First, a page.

Fourth, the Commission claims that demanding additional resources to offset the damage caused by special admits creates the appearance of impropriety. This relies on wrongly comparing refusal special admits to admitting students in exchange for additional resources. Naturally, demanding payment for admits looks worse than refusing, but that makes accepting the special admits in the first place problematic, not the payment demanded. The appropriate comparison would be between accepting special admits without exacting payment and exacting payment. Given these two, I would infinitely prefer a Dean who engaged in the latter action. The former would have caused real harm to the College, encouraged increased corruption, and generally turned our College's Administration into nothing but tools of the University's.
Fifth, the Commission criticizes the tone of several e-mails for insulting the People of Illinois. For the most part, those e-mails insulted the Officials of the People of Illinois - hardly the same thing. It's like saying those who protested Bush (or Obama) are denigrating America. For the most part, Hurd's e-mails were contemptuous of the University and Government officials because their actions and character were worthy of her contempt.
Fortunately, the Commission has clearly indicated that they expect Deans to act with reasoned judgment and take responsibility for the decisions made at their institutions. This means that the decisions you make are fully your responsibility, and the pressure you may feel from the new Trustees, advisory groups like the Commission, and even elected officials does not relieve you of the moral, ethical, legal, and practical consequences of your decisions. I respectfully request that you take some or all of the following steps in response to the report, in addition to those you have already taken.
First, clearly and decisively indicate that you will not initiate and will actively oppose personnel changes at the law school in response to the report. Dean Pless worked hard to fight clouted admissions procedures, and deserves the thanks and respect of our College. Prof. Hurd also deserves our thanks and respect for her efforts to reduce corruption. Even if her strategy was sub-optimal, and I am not convinced that it was, her value to the College as a teacher and scholar remains undiminished and she has indicated no desire to return to the Dean’s Suite. Her presence at the College, along with Prof. Moore’s and Prof. Ulen’s, initially persuaded me to accept a place here; she has undoubtedly performed that function for many other students – notably female students in a field where strong female role models are sorely lacking.
Second, if you wish to add checks to the admissions process, do so in a way that establishes automatic and minimum admissions thresholds. By doing this, you create a baseline “qualified” standard where you can reasonably claim that no unqualified applicant was admitted and a baseline “superior” standard where you can reasonably claim that no superior applicants were denied. Within these broad categories (all applicants “qualified” but not “superior”), Dean Pless should still have the maximum discretion possible, as he has shown he deserves. Right now, the assertion that no “unqualified” applicants are admitted has no basis in fact, but only in verbal manipulation of the term “unqualified” to mean (apparently) whatever the person uttering it wants it to mean. I suggest that anyone with GPA and LSAT scores above the 75th percentile of the previous class be automatically admitted, and anyone with GPA and LSAT scores below the 25th percentile be automatically denied. A slightly more relaxed standard for automatic admission would be to take a cognitive index using (a multiple of GPA) + LSAT and say that anyone who has a cognitive index equal to or higher than the cognitive index of 75th percentile GPA/LSAT is automatically admitted.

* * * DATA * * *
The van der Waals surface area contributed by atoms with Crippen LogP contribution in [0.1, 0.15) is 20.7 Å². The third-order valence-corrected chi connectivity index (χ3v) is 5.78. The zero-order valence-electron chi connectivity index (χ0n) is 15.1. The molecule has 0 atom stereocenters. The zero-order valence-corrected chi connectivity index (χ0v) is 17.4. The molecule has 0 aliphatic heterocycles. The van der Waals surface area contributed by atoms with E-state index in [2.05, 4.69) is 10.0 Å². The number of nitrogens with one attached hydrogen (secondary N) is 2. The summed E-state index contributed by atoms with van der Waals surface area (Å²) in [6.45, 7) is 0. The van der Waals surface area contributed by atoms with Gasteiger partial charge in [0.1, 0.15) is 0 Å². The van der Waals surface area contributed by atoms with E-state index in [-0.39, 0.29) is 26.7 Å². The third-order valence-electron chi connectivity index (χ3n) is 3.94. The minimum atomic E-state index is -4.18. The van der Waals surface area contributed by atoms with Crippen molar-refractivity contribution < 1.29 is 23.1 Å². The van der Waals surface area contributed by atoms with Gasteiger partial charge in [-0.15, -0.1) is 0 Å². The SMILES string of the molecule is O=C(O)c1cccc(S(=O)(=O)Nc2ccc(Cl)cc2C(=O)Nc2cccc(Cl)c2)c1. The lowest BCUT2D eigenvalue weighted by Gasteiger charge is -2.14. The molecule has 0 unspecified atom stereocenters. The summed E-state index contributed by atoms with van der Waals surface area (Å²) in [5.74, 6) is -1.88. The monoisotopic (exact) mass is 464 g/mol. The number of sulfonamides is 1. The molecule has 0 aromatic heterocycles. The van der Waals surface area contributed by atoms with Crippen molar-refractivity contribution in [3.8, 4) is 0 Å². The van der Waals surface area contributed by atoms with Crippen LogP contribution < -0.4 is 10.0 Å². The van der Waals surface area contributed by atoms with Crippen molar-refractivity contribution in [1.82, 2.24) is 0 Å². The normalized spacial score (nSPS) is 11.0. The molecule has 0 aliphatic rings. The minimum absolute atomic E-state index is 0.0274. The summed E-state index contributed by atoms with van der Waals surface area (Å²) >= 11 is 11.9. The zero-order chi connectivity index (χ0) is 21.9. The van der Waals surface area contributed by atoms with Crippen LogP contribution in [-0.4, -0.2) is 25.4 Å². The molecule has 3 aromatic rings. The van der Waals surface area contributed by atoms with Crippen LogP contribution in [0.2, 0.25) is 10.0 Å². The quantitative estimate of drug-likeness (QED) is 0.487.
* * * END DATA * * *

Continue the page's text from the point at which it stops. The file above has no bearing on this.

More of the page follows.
Third, as part of your initiative to ensure professionalism and courtesy, which you will undoubtedly conduct given the Commission’s “trust” that you will do so, please consider utilizing a closed instant messaging circuit or chat room with no recording, thus enabling necessary frankness in discussion among colleagues. Fidelity Investments used this sort of system (though it was recorded per SEC regulations) to enhance communication across practice groups. In fact, you could even consider a “best practices” investigation in non-recordable communication media.
Thank you for taking the time to read this message. I look forward to the next two years under your leadership, and hope to experience even more one day as a member of the faculty. As a student and teacher of argumentation, the problems with the Commission's rhetorical construction of facts and their recommendations are troubling to me. As an ethical human being, the prospect that either will be uncritically accepted is even more troubling. Any steps you could take to mitigate the impact of the flaws in the Commission's report will be welcome. This should begin with your explicit recognition that sometimes moral courage requires strategic engagement with a corrupt system rather than repudiation of it, and that the person who fights corruption is of higher moral stature than both the person who embraces it and the person who runs from it in a moralistic effort to preserve personal purity.